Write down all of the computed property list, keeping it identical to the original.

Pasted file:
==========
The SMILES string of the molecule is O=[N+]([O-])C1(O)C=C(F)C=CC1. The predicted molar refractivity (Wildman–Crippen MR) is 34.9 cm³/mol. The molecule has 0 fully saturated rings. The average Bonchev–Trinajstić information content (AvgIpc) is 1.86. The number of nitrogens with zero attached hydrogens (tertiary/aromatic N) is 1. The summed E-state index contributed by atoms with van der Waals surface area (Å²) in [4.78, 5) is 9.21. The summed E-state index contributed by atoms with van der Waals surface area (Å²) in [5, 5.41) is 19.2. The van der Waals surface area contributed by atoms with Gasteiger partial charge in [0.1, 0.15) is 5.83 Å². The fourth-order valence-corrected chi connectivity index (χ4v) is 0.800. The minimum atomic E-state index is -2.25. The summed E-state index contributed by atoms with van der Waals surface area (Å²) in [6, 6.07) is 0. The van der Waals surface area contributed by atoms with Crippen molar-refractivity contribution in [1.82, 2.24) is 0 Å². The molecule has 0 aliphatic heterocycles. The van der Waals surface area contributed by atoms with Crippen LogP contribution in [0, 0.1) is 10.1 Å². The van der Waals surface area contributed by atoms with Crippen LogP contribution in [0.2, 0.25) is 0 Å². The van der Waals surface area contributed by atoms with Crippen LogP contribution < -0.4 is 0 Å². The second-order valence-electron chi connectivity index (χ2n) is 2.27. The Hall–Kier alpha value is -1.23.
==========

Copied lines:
The SMILES string of the molecule is O=[N+]([O-])C1(O)C=C(F)C=CC1. The predicted molar refractivity (Wildman–Crippen MR) is 34.9 cm³/mol. The molecule has 0 fully saturated rings. The average Bonchev–Trinajstić information content (AvgIpc) is 1.86. The number of nitrogens with zero attached hydrogens (tertiary/aromatic N) is 1. The summed E-state index contributed by atoms with van der Waals surface area (Å²) in [4.78, 5) is 9.21. The summed E-state index contributed by atoms with van der Waals surface area (Å²) in [5, 5.41) is 19.2. The van der Waals surface area contributed by atoms with Gasteiger partial charge in [0.1, 0.15) is 5.83 Å². The fourth-order valence-corrected chi connectivity index (χ4v) is 0.800. The minimum atomic E-state index is -2.25. The summed E-state index contributed by atoms with van der Waals surface area (Å²) in [6, 6.07) is 0. The van der Waals surface area contributed by atoms with Crippen molar-refractivity contribution in [1.82, 2.24) is 0 Å². The molecule has 0 aliphatic heterocycles. The van der Waals surface area contributed by atoms with Crippen LogP contribution in [0, 0.1) is 10.1 Å². The van der Waals surface area contributed by atoms with Crippen LogP contribution in [0.2, 0.25) is 0 Å². The van der Waals surface area contributed by atoms with Crippen LogP contribution < -0.4 is 0 Å². The second-order valence-electron chi connectivity index (χ2n) is 2.27. The Hall–Kier alpha value is -1.23.